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07 Apr. 2012

Something Borrowed is a Keeper


An entertaining adult love story without the schmaltz, yes, believe it, “Something Borrowed” whets appetites with a plausible premise and an unpredictable outcome.  Sure to generate opposing views depending on how one defines true love, kudos to the filmmakers for daring to present something different to audiences long served the quintessential fairytale ending and to that I say, ‘Yay!’

Rachel (Ginnifer Goodwin) is a talented attorney at a top New York law firm, a generous and loyal friend, and, unhappily, still single—as her engaged best friend Darcy (Kate Hudson) is constantly reminding her. But after celebrating her 30th birthday, perpetual good girl Rachel unexpectedly ends up in the arms of the guy she’s had a crush on since law school, Dex (Colin Egglesfield)… who just happens to be Darcy’s fiancé.

As one thing leads to another in the frantic weeks leading up to Darcy’s wedding, Rachel finds herself in an impossible situation, caught between her treasured friendship with Darcy and the love of her life.

John Krasinski of NBC-TV’s The Office fame also stars as Ethan, Rachel’s constant confidante and sometimes conscience, who is busy evading the affection of Darcy’s hopelessly love-struck friend Claire (Ashley Williams) while harboring a secret crush of his own.  Steve Howey costars as the charming and irrepressible Marcus, whose designs on Rachel don’t necessarily exclude any other woman who catches his eye.

The film is based on the best-selling novel Something Borrowed, by Emily Giffin and is produced by two-time Oscar®-winning actress Hilary Swank (“Million Dollar Baby,” “Boys Don’t Cry”), Molly Mickler Smith (“The Blind Side,” “P.S. I Love You”).   The film is distributed by Warner Bros. Pictures and is rated PG-13 by the MPAA for sexual content including dialogue, and some drug material.

I sat with cast members to discuss this adult-friendly film —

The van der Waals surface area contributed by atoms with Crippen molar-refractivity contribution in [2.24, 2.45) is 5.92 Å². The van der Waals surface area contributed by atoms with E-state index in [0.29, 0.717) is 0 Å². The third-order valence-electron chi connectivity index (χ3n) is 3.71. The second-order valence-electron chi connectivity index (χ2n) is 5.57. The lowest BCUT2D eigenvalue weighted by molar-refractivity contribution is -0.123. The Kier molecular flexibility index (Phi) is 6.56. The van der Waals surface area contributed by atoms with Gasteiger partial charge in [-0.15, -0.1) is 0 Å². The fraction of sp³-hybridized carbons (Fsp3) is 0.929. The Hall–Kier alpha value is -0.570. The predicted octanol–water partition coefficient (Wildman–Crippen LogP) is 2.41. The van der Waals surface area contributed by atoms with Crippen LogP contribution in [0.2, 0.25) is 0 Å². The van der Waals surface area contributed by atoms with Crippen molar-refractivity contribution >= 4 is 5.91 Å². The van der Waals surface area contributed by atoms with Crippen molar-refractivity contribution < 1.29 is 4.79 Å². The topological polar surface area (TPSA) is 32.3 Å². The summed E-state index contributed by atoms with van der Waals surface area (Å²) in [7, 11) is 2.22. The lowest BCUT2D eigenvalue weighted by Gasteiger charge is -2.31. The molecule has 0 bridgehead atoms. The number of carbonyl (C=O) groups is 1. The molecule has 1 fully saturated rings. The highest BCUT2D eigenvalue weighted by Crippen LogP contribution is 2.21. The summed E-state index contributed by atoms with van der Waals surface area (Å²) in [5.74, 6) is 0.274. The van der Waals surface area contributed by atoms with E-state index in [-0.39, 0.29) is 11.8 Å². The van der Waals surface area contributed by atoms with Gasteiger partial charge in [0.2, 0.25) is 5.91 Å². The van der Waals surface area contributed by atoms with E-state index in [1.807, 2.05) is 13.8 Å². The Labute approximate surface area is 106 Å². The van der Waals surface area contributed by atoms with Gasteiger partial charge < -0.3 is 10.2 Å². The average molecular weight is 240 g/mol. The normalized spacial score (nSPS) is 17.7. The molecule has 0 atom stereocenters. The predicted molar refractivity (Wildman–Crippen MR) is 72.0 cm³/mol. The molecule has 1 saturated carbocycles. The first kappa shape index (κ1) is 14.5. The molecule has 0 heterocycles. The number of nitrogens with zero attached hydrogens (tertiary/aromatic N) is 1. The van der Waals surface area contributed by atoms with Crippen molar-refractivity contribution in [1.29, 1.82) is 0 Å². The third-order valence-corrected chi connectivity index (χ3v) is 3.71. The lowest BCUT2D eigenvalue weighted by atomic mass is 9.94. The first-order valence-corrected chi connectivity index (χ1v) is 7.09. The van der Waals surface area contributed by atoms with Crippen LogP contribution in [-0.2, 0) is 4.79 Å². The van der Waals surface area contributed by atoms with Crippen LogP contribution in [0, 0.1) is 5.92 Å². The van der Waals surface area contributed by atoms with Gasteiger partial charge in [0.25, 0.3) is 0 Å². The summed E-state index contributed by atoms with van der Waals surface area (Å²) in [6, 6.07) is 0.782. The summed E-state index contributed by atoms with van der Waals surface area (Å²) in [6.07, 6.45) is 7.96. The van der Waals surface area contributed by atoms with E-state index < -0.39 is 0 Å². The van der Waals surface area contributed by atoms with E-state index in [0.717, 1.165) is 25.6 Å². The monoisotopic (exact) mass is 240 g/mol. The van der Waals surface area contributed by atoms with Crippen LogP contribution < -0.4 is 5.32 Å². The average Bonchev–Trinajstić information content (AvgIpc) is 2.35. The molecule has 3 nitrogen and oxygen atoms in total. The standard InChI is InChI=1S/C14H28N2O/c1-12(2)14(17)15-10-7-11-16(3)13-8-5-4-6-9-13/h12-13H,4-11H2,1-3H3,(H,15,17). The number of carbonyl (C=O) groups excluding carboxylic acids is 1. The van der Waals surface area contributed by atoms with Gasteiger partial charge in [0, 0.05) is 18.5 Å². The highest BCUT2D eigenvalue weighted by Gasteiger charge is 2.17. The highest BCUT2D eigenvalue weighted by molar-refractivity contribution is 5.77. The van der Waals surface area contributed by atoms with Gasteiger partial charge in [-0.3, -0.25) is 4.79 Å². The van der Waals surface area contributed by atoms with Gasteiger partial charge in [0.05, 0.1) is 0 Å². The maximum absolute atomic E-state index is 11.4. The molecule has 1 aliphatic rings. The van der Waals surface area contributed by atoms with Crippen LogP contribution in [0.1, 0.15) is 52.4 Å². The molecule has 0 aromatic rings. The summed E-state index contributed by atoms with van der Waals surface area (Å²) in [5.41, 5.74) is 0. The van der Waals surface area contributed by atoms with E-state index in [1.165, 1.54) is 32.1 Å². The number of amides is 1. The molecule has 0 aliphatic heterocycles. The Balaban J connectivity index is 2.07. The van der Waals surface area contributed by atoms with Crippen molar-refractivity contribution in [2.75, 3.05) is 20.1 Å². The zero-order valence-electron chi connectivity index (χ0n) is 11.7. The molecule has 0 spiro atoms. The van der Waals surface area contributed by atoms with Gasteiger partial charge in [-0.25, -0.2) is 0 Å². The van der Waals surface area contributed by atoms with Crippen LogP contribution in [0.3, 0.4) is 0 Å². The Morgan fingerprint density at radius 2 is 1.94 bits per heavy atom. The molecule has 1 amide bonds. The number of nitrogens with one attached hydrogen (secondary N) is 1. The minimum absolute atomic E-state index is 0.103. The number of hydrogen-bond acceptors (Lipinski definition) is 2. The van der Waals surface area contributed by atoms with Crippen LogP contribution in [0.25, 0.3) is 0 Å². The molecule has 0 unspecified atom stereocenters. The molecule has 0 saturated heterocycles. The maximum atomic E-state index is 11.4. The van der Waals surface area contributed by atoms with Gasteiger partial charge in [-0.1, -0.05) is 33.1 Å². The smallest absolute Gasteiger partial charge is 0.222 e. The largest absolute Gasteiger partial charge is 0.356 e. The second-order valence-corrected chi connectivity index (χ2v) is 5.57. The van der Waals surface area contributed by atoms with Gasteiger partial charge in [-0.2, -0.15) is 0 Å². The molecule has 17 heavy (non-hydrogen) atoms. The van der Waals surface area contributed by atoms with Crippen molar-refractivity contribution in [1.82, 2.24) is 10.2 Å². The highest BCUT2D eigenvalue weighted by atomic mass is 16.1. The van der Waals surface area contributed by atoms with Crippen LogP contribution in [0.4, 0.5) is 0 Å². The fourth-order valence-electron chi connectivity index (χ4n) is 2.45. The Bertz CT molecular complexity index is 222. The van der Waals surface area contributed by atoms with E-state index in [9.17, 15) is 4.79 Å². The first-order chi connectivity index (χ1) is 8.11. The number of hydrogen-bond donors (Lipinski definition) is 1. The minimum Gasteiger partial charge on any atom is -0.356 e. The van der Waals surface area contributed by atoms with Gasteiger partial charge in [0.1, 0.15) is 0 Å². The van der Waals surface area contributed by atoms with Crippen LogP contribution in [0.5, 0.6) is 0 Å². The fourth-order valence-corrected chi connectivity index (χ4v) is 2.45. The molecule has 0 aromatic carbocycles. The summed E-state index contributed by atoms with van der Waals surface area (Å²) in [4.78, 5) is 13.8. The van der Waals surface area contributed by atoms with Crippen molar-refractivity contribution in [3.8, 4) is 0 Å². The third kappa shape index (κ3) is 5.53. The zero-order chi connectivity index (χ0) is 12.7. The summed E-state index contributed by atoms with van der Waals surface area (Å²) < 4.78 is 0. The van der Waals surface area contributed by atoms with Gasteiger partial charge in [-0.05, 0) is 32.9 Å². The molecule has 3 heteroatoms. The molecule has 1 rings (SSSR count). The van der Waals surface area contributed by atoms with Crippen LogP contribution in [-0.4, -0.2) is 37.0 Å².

(L to R) John Krasinksi and Ginnifer Goodwin
costar in “Something Borrowed”

Talk2SV:  The great chemistry between the two of you served the story well.

John Krasinski: One of the main reasons for me singing on to do this was because of Ginny. I always thought that she is one of the most talented actors we have so it was very exciting to work with her. I also think she’s a very different kind of actress. She has a unique presence on and off screen, so it was probably one of those situations where a super fan turned into a friend.  She was lucky enough not to see the super fan part (laughter).

Ginny Goodwin: It’s a hard thing to manufacture chemistry on screen and I feel that’s something I do struggle with to a certain extent.  But, with John, it was very easy.  We became fast friends and I love our scenes together.  I feel like our friendship definitely lifted up the material to a certain extent.

Talk2SV: Several aspects of this story ring true.  Are there any particular aspects that resonate with either of you?

Krasinski: For me, the idea of ‘the story’ is the hook and I was much more intrigued with this material than any other romantic comedy I’ve seen in awhile because it dealt with the reality of the relationships, being dirty and messy and not the easiest to get through.  Dealing with your friends and such in that there have been plenty of moments  that we’ve all had where our friends think you are not dating the people that ‘they’ wish you were or that you wish your friends were.  So, the fact that at the end of it you’ve gone through something with these people rather than more of the fantasy of romantic comedy that is [typically]  tied up in a bow and it’s just a ‘feel good’ experience.  This is more like seeing yourself on screen and in that way, I think you have to be more engaged in the story and that’s exciting.

Goodwin sports a sassy cut and typically wears wigs in film roles